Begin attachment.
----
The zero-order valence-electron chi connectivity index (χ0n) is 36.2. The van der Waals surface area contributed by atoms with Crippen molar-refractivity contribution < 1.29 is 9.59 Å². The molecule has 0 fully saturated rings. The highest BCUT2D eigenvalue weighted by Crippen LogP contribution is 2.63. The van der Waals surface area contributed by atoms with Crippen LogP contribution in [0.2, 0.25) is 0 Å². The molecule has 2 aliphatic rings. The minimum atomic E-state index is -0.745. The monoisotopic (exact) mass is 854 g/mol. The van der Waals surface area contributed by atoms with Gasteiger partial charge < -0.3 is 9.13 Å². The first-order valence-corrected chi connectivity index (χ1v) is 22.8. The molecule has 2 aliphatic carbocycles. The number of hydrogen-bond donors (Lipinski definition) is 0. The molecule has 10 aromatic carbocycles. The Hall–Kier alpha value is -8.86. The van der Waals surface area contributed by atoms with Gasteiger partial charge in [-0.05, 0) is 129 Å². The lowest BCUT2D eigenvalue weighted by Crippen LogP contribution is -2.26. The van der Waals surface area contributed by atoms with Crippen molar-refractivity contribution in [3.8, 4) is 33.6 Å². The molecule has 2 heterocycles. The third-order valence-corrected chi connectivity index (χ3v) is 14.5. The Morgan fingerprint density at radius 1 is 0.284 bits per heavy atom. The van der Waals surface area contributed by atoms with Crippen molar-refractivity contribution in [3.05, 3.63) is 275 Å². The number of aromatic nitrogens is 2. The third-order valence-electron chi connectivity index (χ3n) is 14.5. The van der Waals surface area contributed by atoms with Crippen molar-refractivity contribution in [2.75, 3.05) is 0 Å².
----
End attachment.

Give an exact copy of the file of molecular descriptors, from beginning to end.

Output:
The zero-order valence-electron chi connectivity index (χ0n) is 36.2. The van der Waals surface area contributed by atoms with Crippen molar-refractivity contribution < 1.29 is 9.59 Å². The molecule has 0 fully saturated rings. The highest BCUT2D eigenvalue weighted by Crippen LogP contribution is 2.63. The van der Waals surface area contributed by atoms with Crippen LogP contribution in [0.2, 0.25) is 0 Å². The molecule has 2 aliphatic rings. The minimum atomic E-state index is -0.745. The monoisotopic (exact) mass is 854 g/mol. The van der Waals surface area contributed by atoms with Gasteiger partial charge < -0.3 is 9.13 Å². The first-order valence-corrected chi connectivity index (χ1v) is 22.8. The molecule has 2 aliphatic carbocycles. The number of hydrogen-bond donors (Lipinski definition) is 0. The molecule has 10 aromatic carbocycles. The Hall–Kier alpha value is -8.86. The van der Waals surface area contributed by atoms with Gasteiger partial charge in [-0.05, 0) is 129 Å². The lowest BCUT2D eigenvalue weighted by Crippen LogP contribution is -2.26. The van der Waals surface area contributed by atoms with Crippen molar-refractivity contribution in [3.8, 4) is 33.6 Å². The molecule has 2 heterocycles. The third-order valence-corrected chi connectivity index (χ3v) is 14.5. The Morgan fingerprint density at radius 1 is 0.284 bits per heavy atom. The van der Waals surface area contributed by atoms with Crippen molar-refractivity contribution in [3.05, 3.63) is 275 Å². The number of aromatic nitrogens is 2. The third-order valence-electron chi connectivity index (χ3n) is 14.5. The van der Waals surface area contributed by atoms with Crippen molar-refractivity contribution in [2.75, 3.05) is 0 Å².